The pair also used their research to distinguish inspiration from enthusiasm, “perspiration” (aka “hard work”), excitement, madness, and other traits, and concluded that inspiration has three consistent components: evocation, transcendence, and approach motivation.

To elaborate: First, inspiration arrives spontaneously. It can’t be called or caught. Second, inspiration is “transcendent,” elevating thoughts above the mundane or ordinary concerns. Third, it creates “approach motivation”—a drive to share, convey, or creatively express the inspired idea.

From evocation to action

Stead believes the inspiration for his new book, Ideas Are All Around (Roaring Brook, 2016)—and maybe his entire career—began 12 years ago when his landlady saw a blue horse in the paint that Stead had spilled on her driveway. “If this book has a point,” Stead said, “it’s that all of these very strange things in our life connect to a whole.”

Pérez’s creation of Out of Darkness—a story about segregation, romance, and memory—began with curiosity and a visit to a museum commemorating the victims of the 1937 New London School explosion in Texas. The visit left her with images in her mind—a girl’s shoe, a grave—which led her to questions that could only be answered by her imagination: “Whose shoe was it?” “Who found it?” “What would finding it mean for that person?”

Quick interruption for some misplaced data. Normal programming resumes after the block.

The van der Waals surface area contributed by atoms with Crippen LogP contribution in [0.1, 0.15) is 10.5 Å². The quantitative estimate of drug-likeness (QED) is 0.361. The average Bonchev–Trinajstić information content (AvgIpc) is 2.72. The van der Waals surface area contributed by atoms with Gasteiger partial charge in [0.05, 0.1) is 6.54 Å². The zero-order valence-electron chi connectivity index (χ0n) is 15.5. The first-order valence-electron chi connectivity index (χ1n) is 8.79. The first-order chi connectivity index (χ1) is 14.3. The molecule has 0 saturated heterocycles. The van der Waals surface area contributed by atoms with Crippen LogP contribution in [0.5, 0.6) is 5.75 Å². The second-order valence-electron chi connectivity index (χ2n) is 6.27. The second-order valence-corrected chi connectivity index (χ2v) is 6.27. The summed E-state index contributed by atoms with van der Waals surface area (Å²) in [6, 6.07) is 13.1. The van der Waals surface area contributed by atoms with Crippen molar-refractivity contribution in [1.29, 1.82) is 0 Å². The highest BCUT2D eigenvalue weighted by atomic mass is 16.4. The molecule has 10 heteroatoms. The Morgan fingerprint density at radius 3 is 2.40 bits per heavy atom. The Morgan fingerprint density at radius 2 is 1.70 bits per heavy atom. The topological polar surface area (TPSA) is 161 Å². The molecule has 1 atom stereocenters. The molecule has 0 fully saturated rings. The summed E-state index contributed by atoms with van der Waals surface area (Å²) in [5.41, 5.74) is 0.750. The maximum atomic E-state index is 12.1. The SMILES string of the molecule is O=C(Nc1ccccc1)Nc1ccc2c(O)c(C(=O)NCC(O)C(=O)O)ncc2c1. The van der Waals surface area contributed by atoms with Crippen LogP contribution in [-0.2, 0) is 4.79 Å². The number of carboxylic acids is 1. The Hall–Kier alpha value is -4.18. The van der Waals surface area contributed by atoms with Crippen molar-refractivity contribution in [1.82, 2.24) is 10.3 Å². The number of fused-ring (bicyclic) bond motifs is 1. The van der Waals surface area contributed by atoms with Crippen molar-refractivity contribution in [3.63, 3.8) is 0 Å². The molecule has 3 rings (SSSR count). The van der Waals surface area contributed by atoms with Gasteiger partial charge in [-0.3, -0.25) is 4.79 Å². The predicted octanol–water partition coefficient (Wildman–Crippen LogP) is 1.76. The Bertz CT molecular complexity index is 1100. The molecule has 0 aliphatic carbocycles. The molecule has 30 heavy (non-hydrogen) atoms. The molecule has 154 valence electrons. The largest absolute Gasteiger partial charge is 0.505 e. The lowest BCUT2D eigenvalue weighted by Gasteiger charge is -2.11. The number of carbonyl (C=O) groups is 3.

“Most days, writing a first draft, I’m trying things out, creeping forward in the darkness,” Pérez says. “But on the rare day that something feels especially right or important, I pay attention and write hard and fast. If it still feels right later, I work toward writing and revising the rest of what I have until all of the story belongs with the part that’s right.”

Berry and Lake have learned to recognize inspiration when it hits. “It’s more likely for me that disparate pieces of an idea will sort of roll around in my head, and then someday they’ll come together and they’ll form this new combination of things,” says Berry, with a nod to her new novel, The Passion of Dolssa (Viking, 2016). “That’s when my pulse quickens and I take that Eureka! breath.”

Lake, who is also publishing director for children’s fiction at HarperCollins Children’s Books UK, seemed to realize the elements that went into his latest novel as he said them out loud. Whisper to Me (Bloomsbury, 2015) is about a run-down boardwalk town and a girl who hears voices. It’s the finished product of a strange recipe: Lake’s memories, an offhanded remark from his wife, murders covered widely in the news, and other elements that Lake says he’s probably not aware of. “I think the reality is that with most books…there are probably multiple, multiple things that happen to you,” Lake explains. “At some moment they spark together and kind of Frankenstein-like give life to this assemblage of different memories and concepts and thoughts.”

1605-Inspire-sprout-PQ2Don’t chase it

To Sherman Alexie, author of Thunder Boy Jr. (Little, Brown, 2016), “Inspiration is bouncing a rubber ball off a brick wall until it finally hits you in the face.”

Lake discovered early in his career that inspiration ran the other way when he tried to write the story he thought he should write instead of the story he needed to write. “It’s more when I try to make it happen that it doesn’t work,” Lake says. “I want to feel that spark of inspiration.” Pérez has also learned to embrace uncertainty. “I’d say the opposite of inspiration is knowing, or thinking that you know,” she says. “Inspiration is an opening toward something unknown but important, and it’s only possible—at least mid-story—if I’m willing to follow new leads, entertain new directions.”